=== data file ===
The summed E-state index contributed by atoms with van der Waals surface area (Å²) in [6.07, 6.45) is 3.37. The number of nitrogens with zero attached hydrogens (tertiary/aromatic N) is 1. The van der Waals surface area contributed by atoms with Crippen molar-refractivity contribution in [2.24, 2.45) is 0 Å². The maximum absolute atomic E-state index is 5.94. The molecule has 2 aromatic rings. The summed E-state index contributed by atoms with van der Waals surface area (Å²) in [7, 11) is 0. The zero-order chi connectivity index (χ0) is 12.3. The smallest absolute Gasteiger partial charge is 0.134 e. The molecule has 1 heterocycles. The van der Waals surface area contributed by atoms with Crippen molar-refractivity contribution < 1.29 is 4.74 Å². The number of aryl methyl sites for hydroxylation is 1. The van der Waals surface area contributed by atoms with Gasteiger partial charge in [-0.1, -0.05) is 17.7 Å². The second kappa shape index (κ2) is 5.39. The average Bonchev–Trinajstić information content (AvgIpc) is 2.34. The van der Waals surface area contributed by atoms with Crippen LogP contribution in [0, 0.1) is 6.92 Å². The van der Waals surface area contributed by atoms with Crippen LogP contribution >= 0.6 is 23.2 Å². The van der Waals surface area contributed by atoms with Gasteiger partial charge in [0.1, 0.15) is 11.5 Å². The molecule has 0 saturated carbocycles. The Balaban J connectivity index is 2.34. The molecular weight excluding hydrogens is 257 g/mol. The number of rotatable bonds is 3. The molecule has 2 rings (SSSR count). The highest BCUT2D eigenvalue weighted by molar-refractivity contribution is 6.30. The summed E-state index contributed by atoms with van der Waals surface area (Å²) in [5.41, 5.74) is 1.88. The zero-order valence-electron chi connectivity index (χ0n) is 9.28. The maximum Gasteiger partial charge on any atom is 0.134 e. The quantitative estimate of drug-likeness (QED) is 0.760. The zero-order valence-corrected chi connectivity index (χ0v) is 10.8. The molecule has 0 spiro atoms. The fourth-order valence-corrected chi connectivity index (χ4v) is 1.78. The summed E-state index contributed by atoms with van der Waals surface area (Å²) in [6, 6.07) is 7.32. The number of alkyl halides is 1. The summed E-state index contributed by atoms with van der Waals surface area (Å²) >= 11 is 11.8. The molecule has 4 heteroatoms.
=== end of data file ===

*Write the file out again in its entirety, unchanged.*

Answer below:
The summed E-state index contributed by atoms with van der Waals surface area (Å²) in [6.07, 6.45) is 3.37. The number of nitrogens with zero attached hydrogens (tertiary/aromatic N) is 1. The van der Waals surface area contributed by atoms with Crippen molar-refractivity contribution in [2.24, 2.45) is 0 Å². The maximum absolute atomic E-state index is 5.94. The molecule has 2 aromatic rings. The summed E-state index contributed by atoms with van der Waals surface area (Å²) in [7, 11) is 0. The zero-order chi connectivity index (χ0) is 12.3. The smallest absolute Gasteiger partial charge is 0.134 e. The molecule has 1 heterocycles. The van der Waals surface area contributed by atoms with Crippen molar-refractivity contribution < 1.29 is 4.74 Å². The number of aryl methyl sites for hydroxylation is 1. The van der Waals surface area contributed by atoms with Gasteiger partial charge in [-0.1, -0.05) is 17.7 Å². The second kappa shape index (κ2) is 5.39. The average Bonchev–Trinajstić information content (AvgIpc) is 2.34. The van der Waals surface area contributed by atoms with Crippen LogP contribution in [0, 0.1) is 6.92 Å². The van der Waals surface area contributed by atoms with Crippen LogP contribution >= 0.6 is 23.2 Å². The van der Waals surface area contributed by atoms with Gasteiger partial charge in [0.1, 0.15) is 11.5 Å². The molecule has 0 saturated carbocycles. The Balaban J connectivity index is 2.34. The molecular weight excluding hydrogens is 257 g/mol. The number of rotatable bonds is 3. The molecule has 2 rings (SSSR count). The highest BCUT2D eigenvalue weighted by molar-refractivity contribution is 6.30. The summed E-state index contributed by atoms with van der Waals surface area (Å²) in [5.41, 5.74) is 1.88. The zero-order valence-electron chi connectivity index (χ0n) is 9.28. The maximum Gasteiger partial charge on any atom is 0.134 e. The quantitative estimate of drug-likeness (QED) is 0.760. The zero-order valence-corrected chi connectivity index (χ0v) is 10.8. The molecule has 0 spiro atoms. The fourth-order valence-corrected chi connectivity index (χ4v) is 1.78. The summed E-state index contributed by atoms with van der Waals surface area (Å²) in [6, 6.07) is 7.32. The number of alkyl halides is 1. The summed E-state index contributed by atoms with van der Waals surface area (Å²) >= 11 is 11.8. The molecule has 4 heteroatoms.